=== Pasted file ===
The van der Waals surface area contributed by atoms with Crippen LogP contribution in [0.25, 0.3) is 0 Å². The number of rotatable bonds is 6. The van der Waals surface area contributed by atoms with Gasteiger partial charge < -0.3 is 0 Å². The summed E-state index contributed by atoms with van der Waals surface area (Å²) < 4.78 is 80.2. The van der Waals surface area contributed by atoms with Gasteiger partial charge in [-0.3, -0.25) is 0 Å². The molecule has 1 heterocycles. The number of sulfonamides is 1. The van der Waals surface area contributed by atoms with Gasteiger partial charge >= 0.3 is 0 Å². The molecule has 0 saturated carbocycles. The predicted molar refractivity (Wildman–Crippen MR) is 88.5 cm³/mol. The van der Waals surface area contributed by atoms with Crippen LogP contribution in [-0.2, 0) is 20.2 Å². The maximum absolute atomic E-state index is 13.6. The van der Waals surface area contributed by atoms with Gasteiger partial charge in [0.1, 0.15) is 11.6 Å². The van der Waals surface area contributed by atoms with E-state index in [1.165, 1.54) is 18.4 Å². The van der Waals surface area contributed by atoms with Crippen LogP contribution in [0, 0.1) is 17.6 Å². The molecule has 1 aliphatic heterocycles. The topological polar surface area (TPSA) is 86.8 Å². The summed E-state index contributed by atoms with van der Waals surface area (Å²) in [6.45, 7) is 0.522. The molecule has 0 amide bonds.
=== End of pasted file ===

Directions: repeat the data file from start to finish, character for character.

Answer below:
The van der Waals surface area contributed by atoms with Crippen LogP contribution in [0.25, 0.3) is 0 Å². The number of rotatable bonds is 6. The van der Waals surface area contributed by atoms with Gasteiger partial charge < -0.3 is 0 Å². The summed E-state index contributed by atoms with van der Waals surface area (Å²) < 4.78 is 80.2. The van der Waals surface area contributed by atoms with Gasteiger partial charge in [-0.3, -0.25) is 0 Å². The molecule has 1 heterocycles. The number of sulfonamides is 1. The van der Waals surface area contributed by atoms with Gasteiger partial charge >= 0.3 is 0 Å². The molecule has 0 saturated carbocycles. The predicted molar refractivity (Wildman–Crippen MR) is 88.5 cm³/mol. The van der Waals surface area contributed by atoms with Crippen LogP contribution in [-0.2, 0) is 20.2 Å². The maximum absolute atomic E-state index is 13.6. The van der Waals surface area contributed by atoms with Gasteiger partial charge in [0.1, 0.15) is 11.6 Å². The van der Waals surface area contributed by atoms with E-state index in [1.165, 1.54) is 18.4 Å². The van der Waals surface area contributed by atoms with Crippen LogP contribution in [0, 0.1) is 17.6 Å². The molecule has 1 aliphatic heterocycles. The topological polar surface area (TPSA) is 86.8 Å². The summed E-state index contributed by atoms with van der Waals surface area (Å²) in [6.45, 7) is 0.522. The molecule has 0 amide bonds.